The Bengal Nagpur Railway system was connected to the East Indian Railway Company lines in 1889, thus connecting Asansol to Adra. In 1907 Adra was connected to the Grand Chord at Gomoh.[1]

The construction of the 143-kilometre long (89 mi) Chandrapura-Muri-Ranchi-Hatia line started in 1957 and was completed in 1961.[6]

In 1902, a branch line of EIR was opened from Sone East Bank (later renamed Son Nagar) to Daltonganj. With the development of South Karanpura Coalfield, the Central India Coalfields Railway opened a line from Gomoh to Barkakana in 1927 and from Barkakana to Daltonganj in 1929. These lines were subsequently taken over by EIR.[1]

Electrification

Electrification of the stretch of mainline of this section from Asansol to Netaji SC Bose Gomoh was completed in 1960-61. Electrification of the stretch from Netaji SC Bose Gomoh to Gaya was completed in 1961-62.[7]

On the Gomoh-Barkakana branch line electrification was done from both ends: Gomoh to Phusro in 1986-87, Barkakana to Danea in 1996-97, Danea to Gomia and Gomia to Jarandih in 1997-98.[7]

In 1965, Asansol-Bareilly Passenger was the first long-distance train on Eastern Railway to be hauled by an AC loco.[8]

The Gaya-Jahanabad sector was electrified in 2002-2003.[7] Completion of electrification of the 97-kilometre long (60 mi) Patna-Gaya rail route before the end of 2003 was announced by the railway minister Nitish Kumar.[9]

Loco sheds

Asansol is home to the oldest electric loco shed of Indian Railways. It houses WAG-5 and WAM-4 electric locomotives.[10]

Netaji SC Bose Gomoh has an electric loco shed with capacity to hold 125+ locos. Locos housed at the shed include WAG-7, WAG-9, WAG-9I, WAP-7. WAP-7 locos serve the prestigious Howrah Rajdhani Express.[10]

Bokaro Steel City has a diesel loco shed with WDM-2 and WDM-3A locos. It has a large yard for Bokaro Steel Plant.[10]

Speed limits

Most of the Asansol–Gaya section is classified as ‘A’ class line where trains can run up to 160 km per hour but in certain sections speeds may be limited to 120–130 km per hour. The Howrah Rajdhani (between Howrah and New Delhi) travels at an average speed of 85.8 km per hour and the Sealdah Rajdhani (between Sealdah and New Delhi) travels at an average speed of 84.70 km per hour.[11][12]

Railway reorganisation

In 1952, Eastern Railway, Northern Railway and North Eastern Railway were formed. Eastern Railway was formed with a portion of East Indian Railway Company, east of Mughalsarai and Bengal Nagpur Railway. Northern Railway was formed with a portion of East Indian Railway Company west of Mughalsarai, Jodhpur Railway, Bikaner Railway and Eastern Punjab Railway. North Eastern Railway was formed with Oudh and Tirhut Railway, Assam Railway and a portion of Bombay, Baroda and Central India Railway.[13] East Central Railway was created in 1996-97.[14]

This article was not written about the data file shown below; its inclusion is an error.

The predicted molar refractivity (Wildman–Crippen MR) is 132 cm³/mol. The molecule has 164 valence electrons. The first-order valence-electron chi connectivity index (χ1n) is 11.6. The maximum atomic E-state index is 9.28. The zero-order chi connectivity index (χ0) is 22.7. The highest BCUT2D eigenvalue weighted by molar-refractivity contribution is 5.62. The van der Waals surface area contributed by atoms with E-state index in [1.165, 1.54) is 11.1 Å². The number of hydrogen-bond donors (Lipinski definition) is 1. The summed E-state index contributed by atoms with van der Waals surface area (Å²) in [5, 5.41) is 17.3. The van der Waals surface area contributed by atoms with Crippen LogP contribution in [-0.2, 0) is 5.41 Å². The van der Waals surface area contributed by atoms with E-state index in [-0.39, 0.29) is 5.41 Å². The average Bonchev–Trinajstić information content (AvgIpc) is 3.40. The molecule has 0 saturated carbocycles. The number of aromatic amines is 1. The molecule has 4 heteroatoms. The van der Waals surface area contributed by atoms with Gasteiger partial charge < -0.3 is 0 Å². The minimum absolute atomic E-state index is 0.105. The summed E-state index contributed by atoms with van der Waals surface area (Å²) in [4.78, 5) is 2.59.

References

  1. ^ a b c d Saxena, R.P. "Indian Railway History Time line". Irse.bravehost.com. Archived from the original on 29 February 2012. Retrieved 3 January 2014.
  2. ^ a b c "As the traffic continued to grow even beyond the capacity of the". Tripod. Retrieved 20 November 2011.
  3. ^ "Satellite Map of Koderma Railway Station". India Rail Info. Retrieved 18 November 2011.
  4. ^ Mukherjee, Resham (7 December 2006). "Grand rerun of Raj rail route - Railways enact Lord Minto's flag-off at Gujhandi to celebrate 100 years of Dhanbad-Gaya chord line". The Telegraph (Kolkata).
  5. ^ "Rain Budget 2010-2011: Bihar's gain". Jai Bihar. 25 February 2010. Retrieved 20 November 2011.[dead link]
  6. ^ Raza, Moonis; Aggarwal, Yash (1999) [1986]. "Transport Geography of India: Commodity Flow and the Regional Structure of Indian Economy". Concept Publishing Company. p. 60. ISBN 81-7022-089-0. Retrieved 20 April 2013 – via Google Books.
  7. ^ a b c "History of Electrification". IRFCA. Retrieved 24 April 2013.
  8. ^ "IR History Part IV (1947-1970)". IRFCA (Indian Railways Fan Club). Retrieved 12 November 2011.
  9. ^ "Patna-Gaya rail electrification by end of 2003". Times of India. 15 February 2002. Retrieved 20 November 2011.
  10. ^ a b c "Sheds and Workshops". IRFCA. Retrieved 10 April 2013.
  11. ^ "Track Classifications: Permanent Way". IRFCA. Retrieved 15 January 2012.
  12. ^ "Trivia: Highest speed sections of track". IRFCA. Retrieved 15 January 2012.
  13. ^ "Geography: Railway Zones". IRFCA. Retrieved 28 March 2014.
  14. ^ "East Central Railway". ECR. Archived from the original on 19 May 2016. Retrieved 28 March 2014.

External links

External video
Gurpa Gajhandi Ghat Section (Part I)
Gurpa Gajhandi Ghat Section (Part II)